By Johann Christoph Arnold
Edith Imhoff passed through life known by almost no one. I was one of the fortunate exceptions. During the Jesus Movement of the late sixties, she lived in the county seat town where I went to college. Before moving there, she’s spent thirty years or so in India as a Christian missionary. With that behind her, she started a bookstore on her sun porch which put her in the crosshairs of bunches of goofy, yet sincere, new Christians coming to faith out of sixties counter culture and war protests. We all fell in love with her. It’s hard to believe she made a dime from her bookstore because she gave the books away. (And if she made a dime, I’m sure she gave it away.)
We’d walk in and she would ask where we were struggling or hurting. Then she’s snatch up one book or another saying, “Here. You need this.” When we protested that we couldn’t pay, she would say, “God will repay.” We never left the shop without having her pray for us. She was pushing seventy, but the Pentecostal in her could still jitterbug. Having her take you by the hands was something like laying a wrench across the terminals of a car battery (I’ve done that so it’s a fair comparison). Maybe the sanest things I did during college came at the end of the spring term when I would go to the bookstore taking her one long stem red rose. Years later, thirty or so, I opened my alumni magazine where I saw a shot of some sorority girls visiting a local nursing home. In the caption under the snapshot, a name caught my eye. Edith Imhoff. She was over a hundred and they surrounded her smiling at the nice thing they were doing for her. My mind raced. Do you have any idea who this is? No, of course not. If Helen of Troy was the “face that launched a thousand ships,” then Edith Imhoff launched a few hundred people into the world for Jesus Christ. I’m sixty-two and I want to be her when I grow up (read old).
Johann Christoph Arnold is pulling for me and for anyone else moving into senior years. Arnold currently lives among a Christian community dedicated to peace, the poor and simplicity issues. He’s written broadly and is a contributor to “Watch for the Light,” an advent devotional quite a cut above many others. Here he writes as one feeling the assault of aging with one thought in mind; that is, that these should be years of our maximum spiritual contribution and deepest joy. This can be a hard sell as illness and infirmity sap strength, the mind wanders away and can’t find its way home and financial concerns keep anxieties stirred. But he pulls it off with mustard (a good thing).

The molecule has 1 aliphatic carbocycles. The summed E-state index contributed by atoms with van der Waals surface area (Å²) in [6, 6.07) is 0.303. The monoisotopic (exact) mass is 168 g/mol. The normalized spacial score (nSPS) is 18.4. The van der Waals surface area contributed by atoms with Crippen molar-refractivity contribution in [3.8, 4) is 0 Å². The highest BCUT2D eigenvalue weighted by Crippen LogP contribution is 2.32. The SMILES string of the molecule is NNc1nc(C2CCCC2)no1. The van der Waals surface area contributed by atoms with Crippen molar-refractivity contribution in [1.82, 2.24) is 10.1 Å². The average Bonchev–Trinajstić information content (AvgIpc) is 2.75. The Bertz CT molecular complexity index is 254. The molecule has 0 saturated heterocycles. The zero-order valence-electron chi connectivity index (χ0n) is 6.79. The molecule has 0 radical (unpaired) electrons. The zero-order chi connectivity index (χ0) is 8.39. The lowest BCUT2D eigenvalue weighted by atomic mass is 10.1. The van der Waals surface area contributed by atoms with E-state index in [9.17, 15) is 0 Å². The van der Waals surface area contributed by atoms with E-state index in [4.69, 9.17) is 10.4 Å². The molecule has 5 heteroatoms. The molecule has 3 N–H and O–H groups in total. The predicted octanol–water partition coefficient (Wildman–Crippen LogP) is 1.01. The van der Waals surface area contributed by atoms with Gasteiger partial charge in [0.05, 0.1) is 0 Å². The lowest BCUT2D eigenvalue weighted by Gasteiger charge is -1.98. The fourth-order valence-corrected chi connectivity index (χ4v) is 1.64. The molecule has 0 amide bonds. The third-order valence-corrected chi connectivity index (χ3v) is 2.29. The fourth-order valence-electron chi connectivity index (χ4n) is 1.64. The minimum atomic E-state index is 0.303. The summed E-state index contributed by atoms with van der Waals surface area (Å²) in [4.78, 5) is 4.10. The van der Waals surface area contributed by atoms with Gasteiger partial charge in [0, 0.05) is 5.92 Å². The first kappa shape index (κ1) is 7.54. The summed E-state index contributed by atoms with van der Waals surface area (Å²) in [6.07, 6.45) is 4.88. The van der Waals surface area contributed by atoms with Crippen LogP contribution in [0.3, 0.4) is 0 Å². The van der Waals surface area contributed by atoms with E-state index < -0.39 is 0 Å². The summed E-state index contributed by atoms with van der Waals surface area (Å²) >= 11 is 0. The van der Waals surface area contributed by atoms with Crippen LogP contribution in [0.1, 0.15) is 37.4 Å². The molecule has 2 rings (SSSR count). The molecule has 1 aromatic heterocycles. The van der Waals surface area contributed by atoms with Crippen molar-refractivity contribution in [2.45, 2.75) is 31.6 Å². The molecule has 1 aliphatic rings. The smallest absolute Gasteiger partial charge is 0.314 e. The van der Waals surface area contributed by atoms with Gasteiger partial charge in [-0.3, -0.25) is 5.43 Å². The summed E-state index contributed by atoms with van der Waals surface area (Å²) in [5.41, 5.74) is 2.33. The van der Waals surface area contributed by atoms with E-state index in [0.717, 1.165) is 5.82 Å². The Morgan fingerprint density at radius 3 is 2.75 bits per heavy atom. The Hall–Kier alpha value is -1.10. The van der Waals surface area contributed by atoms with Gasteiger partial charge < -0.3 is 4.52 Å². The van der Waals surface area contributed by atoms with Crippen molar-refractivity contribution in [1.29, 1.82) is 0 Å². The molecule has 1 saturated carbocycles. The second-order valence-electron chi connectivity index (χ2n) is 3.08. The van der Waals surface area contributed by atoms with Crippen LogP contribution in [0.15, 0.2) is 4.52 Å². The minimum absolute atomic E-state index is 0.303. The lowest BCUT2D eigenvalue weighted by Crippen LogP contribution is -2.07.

Some of the best writing comes when Arnold discusses mourning. He lays out two types of mourning. One mourns things like the decline of health and loss of friends in ways that lock us up in our past, what we used to be, in ways that paralyze us toward the future. This mourning assumes that there is nothing in front of us but dying and so we begin to die. A second mourning legitimately grieves loss but does so in a way that clears the deck for another chapter and arms us for it. Paul says, in II Corinthians 12:9, “…my grace is sufficient for you, for my power is perfected in weakness…” While the strength to do may fade with age, the strength to be increases with it because the sharpness to be depends on God’s grace through us. This is true throughout all the stages of a Christian’s life but we feel it the keenest in later years as all the dimensions of strength that got us this far begin to fade and continue, often rapidly, and always without our consent. These strengths run alone three broad lines.
Those who age value relationships. They have time for conversation; they will talk to anyone. In a digital age where texting, Twitter and Facebook reduce us to being social media drones who can’t carry on real conversations face-to-face, this is important. It’s what grandchildren have known forever; the aging have time to talk and, more important, to listen. People who have lost friends (many feel this is the worst part of getting old) know their value and often have strong ability to make new ones.
Older adults have wisdom that lies untapped because so many churches have generational barriers. When the Bible talks about letting the older women teach the younger, that gets problematic when the older ones are thirty-five and the younger ones are thirty. Experiences of things encountered, endured and survived ripen into wisdom much of which never sees a harvest to the loss of those around.
We’ve lost what it means to be a “prayer warrior.” Part of the reason lies in the fact that we never really seen one under the age of forty. If weakness releases the power of God, then older years can potentially be the deepest and strongest of our spiritual lives. One of those people at our church asked about a young man who asked for prayer. She asked how he was doing and said to let him know she was still praying for him. That was fifteen years ago. They’re spiritual pit bulls; once they bite down they never let go.
Some of the most poignant writing Arnold does involves end of life/quality of life decisions. How much medical prolonging of life through surgeries and medications is really necessary or even desirable? The stories that pepper the book give a lot of food for thought here. While none of the things in Rich In Years are a given or automatic, Arnold takes a hard, honest and encouraging look at a life worth living and stretching for and a Christian faith that can take us there.
For more on Rich in Years, visit www.richinyears.com.